Posted on Oct 20, 2010, 6 a.m.
University at Buffalo (US) team has engineered adult stem cells that scientists can grow continuously in culture, potentially expediting regenerative medical applications.
Biomedical researchers at the University at Buffalo (New York, USA) have engineered adult stem cells that scientists can grow continuously in culture, a discovery that could speed development of cost-effective treatments for diseases including heart disease, diabetes, immune disorders and neurodegenerative diseases. The new cell lines – named "MSC Universal" – were created by genetically altering mesenchymal stem cells, which are found in bone marrow and can differentiate into cell types including bone, cartilage, muscle, fat, and beta-pancreatic islet cells. The cells that Techung Lee and team created show no signs of aging in culture, but otherwise appear to function as regular mesenchymal stem cells do – including by conferring therapeutic benefits in an animal study of heart disease. Importantly, despite their propensity to proliferate in the laboratory, MSC-Universal cells did not form tumors in animal testing.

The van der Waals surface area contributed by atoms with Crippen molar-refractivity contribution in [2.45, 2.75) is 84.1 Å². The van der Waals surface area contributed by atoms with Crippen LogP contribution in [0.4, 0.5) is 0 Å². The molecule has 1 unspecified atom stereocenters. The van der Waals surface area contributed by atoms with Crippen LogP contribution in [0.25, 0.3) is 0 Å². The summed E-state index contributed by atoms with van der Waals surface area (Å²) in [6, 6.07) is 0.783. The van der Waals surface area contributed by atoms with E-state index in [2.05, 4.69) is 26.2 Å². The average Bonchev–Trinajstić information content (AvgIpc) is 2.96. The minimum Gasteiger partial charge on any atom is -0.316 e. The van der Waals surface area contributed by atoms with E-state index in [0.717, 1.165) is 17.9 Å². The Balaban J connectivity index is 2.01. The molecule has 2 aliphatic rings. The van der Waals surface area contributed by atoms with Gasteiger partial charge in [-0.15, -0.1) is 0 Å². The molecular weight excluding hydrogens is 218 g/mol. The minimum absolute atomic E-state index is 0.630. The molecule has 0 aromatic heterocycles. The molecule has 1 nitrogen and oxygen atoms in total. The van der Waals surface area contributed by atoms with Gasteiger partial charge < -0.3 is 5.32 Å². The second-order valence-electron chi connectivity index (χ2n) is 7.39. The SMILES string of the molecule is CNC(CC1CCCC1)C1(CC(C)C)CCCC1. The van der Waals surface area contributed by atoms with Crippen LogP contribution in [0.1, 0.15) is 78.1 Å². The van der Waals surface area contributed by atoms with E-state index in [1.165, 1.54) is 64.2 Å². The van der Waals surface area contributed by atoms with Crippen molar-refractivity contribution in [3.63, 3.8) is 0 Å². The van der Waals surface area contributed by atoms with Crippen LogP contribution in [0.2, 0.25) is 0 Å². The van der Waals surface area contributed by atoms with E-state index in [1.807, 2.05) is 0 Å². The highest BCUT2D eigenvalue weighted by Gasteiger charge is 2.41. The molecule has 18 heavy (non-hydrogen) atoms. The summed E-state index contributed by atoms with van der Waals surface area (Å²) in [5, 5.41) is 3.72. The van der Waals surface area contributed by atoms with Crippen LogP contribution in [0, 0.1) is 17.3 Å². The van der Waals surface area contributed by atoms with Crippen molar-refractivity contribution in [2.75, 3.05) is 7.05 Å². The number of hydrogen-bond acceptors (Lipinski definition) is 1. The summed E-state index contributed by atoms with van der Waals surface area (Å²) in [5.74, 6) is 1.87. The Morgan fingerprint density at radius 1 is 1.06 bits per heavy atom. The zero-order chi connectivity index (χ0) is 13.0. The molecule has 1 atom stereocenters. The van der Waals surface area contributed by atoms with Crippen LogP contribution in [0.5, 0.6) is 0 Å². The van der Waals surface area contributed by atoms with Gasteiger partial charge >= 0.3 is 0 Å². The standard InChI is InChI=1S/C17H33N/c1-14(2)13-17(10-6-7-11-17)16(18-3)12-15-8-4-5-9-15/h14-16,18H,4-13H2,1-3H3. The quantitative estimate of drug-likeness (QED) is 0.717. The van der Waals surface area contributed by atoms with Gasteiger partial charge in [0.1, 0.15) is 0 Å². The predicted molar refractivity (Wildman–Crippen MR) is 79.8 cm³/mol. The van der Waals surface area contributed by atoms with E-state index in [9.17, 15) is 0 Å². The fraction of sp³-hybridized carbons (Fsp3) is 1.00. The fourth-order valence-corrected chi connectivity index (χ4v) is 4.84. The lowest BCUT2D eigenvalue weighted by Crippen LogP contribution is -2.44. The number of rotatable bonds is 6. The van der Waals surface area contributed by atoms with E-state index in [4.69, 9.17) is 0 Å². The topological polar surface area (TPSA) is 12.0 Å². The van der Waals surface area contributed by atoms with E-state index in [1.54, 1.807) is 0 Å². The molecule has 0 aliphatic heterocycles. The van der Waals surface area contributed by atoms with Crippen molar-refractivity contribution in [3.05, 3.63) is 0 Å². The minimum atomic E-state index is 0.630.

“UB scientist develops adult stem cells that don't age.” University of Buffalo, Oct. 4, 2010.